The battery of tests that evaluate several complex functions, and thus survey functions of brain areas from the pons to the frontal cortices, appear in Table 6. Balance pathways are best known; blink is the most circumscribed; visual perception, though simple in concept, is complex; and distinguishing colors is particularly vulnerable to chemical damage.

Table 6.–Battery of Tests that Evaluate Several Complex Functions of the Brain

Test Portion of brain

Simple reaction time Retina, optic nerve, and cortex;

and visual two-choice integrative radiation to motor cortex.

reaction time

Sway-balance Inputs: ascending proprioceptive;

tracts, vestibular division 8th cranial

nerve, cerebellum, vision, visual

integrative, and motor tracts.

Blink reflex latency Sensory upper division trigeminal

nerves (V), pons, and facial nerves


Color confusion index Center macular area of retina, with

optic cones, optic nerve, optic


Visual fields Retina-optic nerve-optic cortex.

Hearing Auditory division of 8th cranial nerve.

Verbal recall memory Limbic system of temporal lobe,

smell brain.

Problem solving, Cerebral cortices: optic-occipital

culture fair, and parietal cortex.

digit symbol

Vocabulary Long-term memory, frontal lobes.

Information, picture Long-term memory, frontal lobes.

completion, and


Pegboard performance Optic cortex to motor cortex.

Trail making A and B Eye-hand coordination.

Fingertip number Parietal cortices, sensory area of

writing pre-Rolandic fissure.

Profile of mood Limbic system for emotional memory.

states (POMS)

In previous evaluations of chlorine exposure,[4] investigators used pulmonary function tests and respiratory questionnaires to assay airways disease and symptoms of asthma and chronic bronchitis–notably phlegm production. [3,34] They directed no attention to neurobehavioral function. This strategy was apparently an oversight because in 1933, Gilchrist[1] examined 96 chlorine-gassed American soldiers from World War I and confirmed Berghoff’s accounts of pain, headache, giddiness, and asthma in former British soldiers.[2] Therefore, 18 y after exposure, Gilchrist described one patient with epilepsy and “psychoneurosis” and another with shaking, jerking, stammering, and deafness whom he considered mislabeled as psychoneurotic.

The mechanisms for delayed CNS effects of chlorine are unclear. Chlorine added to water produces chlorine dioxide and hypochlorous acid, which decompose to liberate oxygen free radicals ([MATHEMATICAL EXPRESSION NOT REPRODUCIBLE IN ASCII]) and hydrochloric acid. Free radicals disrupt cellular proteins. Chlorine reacts with organic chemicals to make chloramines and other products.[35,36] Chlorine’s rapid absorption from the lungs into circulating blood disperses the reactive products and provides opportunities for further reactions. Blood flow to the brain transports these chlorinated byproducts, which damage astrocytes and neurons, cause toxic stimulation, and cell death.[37]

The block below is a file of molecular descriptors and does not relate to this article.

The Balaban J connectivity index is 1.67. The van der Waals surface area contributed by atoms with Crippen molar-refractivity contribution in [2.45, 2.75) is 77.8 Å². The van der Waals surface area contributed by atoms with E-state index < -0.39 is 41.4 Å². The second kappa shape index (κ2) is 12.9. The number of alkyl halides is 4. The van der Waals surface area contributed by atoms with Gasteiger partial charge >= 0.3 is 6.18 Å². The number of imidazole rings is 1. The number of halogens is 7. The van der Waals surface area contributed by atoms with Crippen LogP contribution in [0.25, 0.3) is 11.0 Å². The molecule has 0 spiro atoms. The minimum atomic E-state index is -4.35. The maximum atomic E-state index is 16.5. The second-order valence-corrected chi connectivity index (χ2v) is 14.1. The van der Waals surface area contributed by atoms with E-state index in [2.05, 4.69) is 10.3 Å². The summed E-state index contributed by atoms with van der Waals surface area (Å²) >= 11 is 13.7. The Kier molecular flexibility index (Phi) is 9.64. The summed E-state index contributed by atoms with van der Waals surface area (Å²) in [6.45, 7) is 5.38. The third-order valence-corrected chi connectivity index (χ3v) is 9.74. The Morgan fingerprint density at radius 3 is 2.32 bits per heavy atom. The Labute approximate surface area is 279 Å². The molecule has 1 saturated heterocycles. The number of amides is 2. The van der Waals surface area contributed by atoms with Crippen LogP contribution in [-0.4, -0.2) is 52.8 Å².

One “ultimate dysfunction” of the CNS[38]-temporal lobe seizures[38,39]–occurred in 3 of 35 patients, including 2 who were reported on previously.[7] Seizures began a few months after chlorine exposure and were characterized by staring and disorientation without loss of motor control, frothing at the mouth, incontinence, or tonic or clonic movements.

These mischance incidents of chlorine exposure should help generate hypotheses. It is hoped that other clinicians will test chlorine-exposed individuals and use appropriate methods (as suggested herein) to further document CNS impairment. Meanwhile, this warning of adverse effects of inhaled chlorine on the pulmonary and nervous system advises great care in the transport and use of chlorine. Dangerous concentrations of chlorine may be reached in and around water-treatment plants, swimming pools, sewage-treatment plants, and during floor cleaning and the sterilization of dishes and utensils. Massive releases, as occur during transport of compressed chlorine gas in cylinders or spheres on highways[41] and railways,[42] are a continuing hazard.

This study was peer reviewed by Drs. Rodney R. Beard and Janette D. Sherman.

Financial support was provided from patients and patients’ attorneys.

Submitted for publication March 12, 1999; accepted for publication May 5, 1999.

Requests for reprints should be sent to Kaye H. Kilburn, M.D., University of Southern California School of Medicine, Environmental Sciences Laboratory, 2025 Zonal Avenue, CSC 201, Los Angeles, CA 90033.


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KAYE H. KILBURN University of Southern California School of Medicine Environmental Sciences Laboratory Los Angeles, California